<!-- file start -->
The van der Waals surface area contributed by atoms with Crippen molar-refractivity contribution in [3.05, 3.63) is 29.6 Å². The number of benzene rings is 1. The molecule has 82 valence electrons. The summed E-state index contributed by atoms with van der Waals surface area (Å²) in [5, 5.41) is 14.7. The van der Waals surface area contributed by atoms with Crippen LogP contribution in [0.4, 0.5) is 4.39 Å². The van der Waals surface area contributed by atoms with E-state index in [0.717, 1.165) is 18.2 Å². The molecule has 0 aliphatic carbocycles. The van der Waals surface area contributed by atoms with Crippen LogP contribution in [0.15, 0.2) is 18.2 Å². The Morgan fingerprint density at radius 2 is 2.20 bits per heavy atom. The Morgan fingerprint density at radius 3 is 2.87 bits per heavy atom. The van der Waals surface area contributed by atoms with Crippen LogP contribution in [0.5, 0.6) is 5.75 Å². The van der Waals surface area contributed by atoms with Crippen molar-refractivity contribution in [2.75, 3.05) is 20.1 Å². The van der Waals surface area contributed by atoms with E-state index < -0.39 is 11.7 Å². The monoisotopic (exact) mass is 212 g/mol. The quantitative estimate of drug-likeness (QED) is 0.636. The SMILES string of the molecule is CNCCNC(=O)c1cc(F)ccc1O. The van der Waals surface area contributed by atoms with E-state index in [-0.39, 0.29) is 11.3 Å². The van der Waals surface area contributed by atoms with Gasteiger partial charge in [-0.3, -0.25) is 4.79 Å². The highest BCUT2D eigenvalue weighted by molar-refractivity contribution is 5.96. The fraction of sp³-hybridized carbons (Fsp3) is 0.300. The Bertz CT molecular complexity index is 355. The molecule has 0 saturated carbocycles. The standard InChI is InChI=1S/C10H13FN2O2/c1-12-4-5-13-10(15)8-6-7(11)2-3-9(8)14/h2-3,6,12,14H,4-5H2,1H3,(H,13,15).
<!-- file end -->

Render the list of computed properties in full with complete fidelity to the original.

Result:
The van der Waals surface area contributed by atoms with Crippen molar-refractivity contribution in [3.05, 3.63) is 29.6 Å². The number of benzene rings is 1. The molecule has 82 valence electrons. The summed E-state index contributed by atoms with van der Waals surface area (Å²) in [5, 5.41) is 14.7. The van der Waals surface area contributed by atoms with Crippen LogP contribution in [0.4, 0.5) is 4.39 Å². The van der Waals surface area contributed by atoms with E-state index in [0.717, 1.165) is 18.2 Å². The molecule has 0 aliphatic carbocycles. The van der Waals surface area contributed by atoms with Crippen LogP contribution in [0.15, 0.2) is 18.2 Å². The Morgan fingerprint density at radius 2 is 2.20 bits per heavy atom. The Morgan fingerprint density at radius 3 is 2.87 bits per heavy atom. The van der Waals surface area contributed by atoms with Crippen LogP contribution in [0.5, 0.6) is 5.75 Å². The van der Waals surface area contributed by atoms with Crippen molar-refractivity contribution in [2.75, 3.05) is 20.1 Å². The van der Waals surface area contributed by atoms with E-state index < -0.39 is 11.7 Å². The monoisotopic (exact) mass is 212 g/mol. The quantitative estimate of drug-likeness (QED) is 0.636. The SMILES string of the molecule is CNCCNC(=O)c1cc(F)ccc1O. The van der Waals surface area contributed by atoms with E-state index in [-0.39, 0.29) is 11.3 Å². The van der Waals surface area contributed by atoms with Gasteiger partial charge in [-0.3, -0.25) is 4.79 Å². The highest BCUT2D eigenvalue weighted by molar-refractivity contribution is 5.96. The fraction of sp³-hybridized carbons (Fsp3) is 0.300. The Bertz CT molecular complexity index is 355. The molecule has 0 saturated carbocycles. The standard InChI is InChI=1S/C10H13FN2O2/c1-12-4-5-13-10(15)8-6-7(11)2-3-9(8)14/h2-3,6,12,14H,4-5H2,1H3,(H,13,15).